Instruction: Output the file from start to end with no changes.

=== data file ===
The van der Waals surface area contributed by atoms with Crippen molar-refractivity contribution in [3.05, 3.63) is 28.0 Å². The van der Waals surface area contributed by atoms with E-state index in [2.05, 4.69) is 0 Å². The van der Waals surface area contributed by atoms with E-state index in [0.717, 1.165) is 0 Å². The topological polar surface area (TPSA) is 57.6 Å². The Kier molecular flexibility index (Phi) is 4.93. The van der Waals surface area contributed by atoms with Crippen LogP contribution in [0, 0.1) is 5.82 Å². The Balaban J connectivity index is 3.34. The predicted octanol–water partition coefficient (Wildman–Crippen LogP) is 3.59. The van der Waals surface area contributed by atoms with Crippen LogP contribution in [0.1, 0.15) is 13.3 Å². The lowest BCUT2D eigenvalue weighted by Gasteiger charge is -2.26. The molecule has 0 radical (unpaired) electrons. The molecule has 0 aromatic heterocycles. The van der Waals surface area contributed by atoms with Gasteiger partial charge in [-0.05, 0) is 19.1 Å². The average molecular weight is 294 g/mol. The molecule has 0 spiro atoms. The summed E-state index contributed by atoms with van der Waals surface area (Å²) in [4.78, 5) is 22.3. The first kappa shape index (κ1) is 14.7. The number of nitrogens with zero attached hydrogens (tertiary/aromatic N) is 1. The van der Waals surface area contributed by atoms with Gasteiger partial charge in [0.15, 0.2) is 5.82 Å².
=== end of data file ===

The van der Waals surface area contributed by atoms with Crippen molar-refractivity contribution in [3.05, 3.63) is 28.0 Å². The van der Waals surface area contributed by atoms with E-state index in [2.05, 4.69) is 0 Å². The van der Waals surface area contributed by atoms with E-state index in [0.717, 1.165) is 0 Å². The topological polar surface area (TPSA) is 57.6 Å². The Kier molecular flexibility index (Phi) is 4.93. The van der Waals surface area contributed by atoms with Crippen LogP contribution in [0, 0.1) is 5.82 Å². The Balaban J connectivity index is 3.34. The predicted octanol–water partition coefficient (Wildman–Crippen LogP) is 3.59. The van der Waals surface area contributed by atoms with Crippen LogP contribution in [0.1, 0.15) is 13.3 Å². The lowest BCUT2D eigenvalue weighted by Gasteiger charge is -2.26. The molecule has 0 radical (unpaired) electrons. The molecule has 0 aromatic heterocycles. The van der Waals surface area contributed by atoms with Gasteiger partial charge in [-0.05, 0) is 19.1 Å². The average molecular weight is 294 g/mol. The molecule has 0 spiro atoms. The summed E-state index contributed by atoms with van der Waals surface area (Å²) in [4.78, 5) is 22.3. The first kappa shape index (κ1) is 14.7. The number of nitrogens with zero attached hydrogens (tertiary/aromatic N) is 1. The van der Waals surface area contributed by atoms with Gasteiger partial charge in [0.15, 0.2) is 5.82 Å².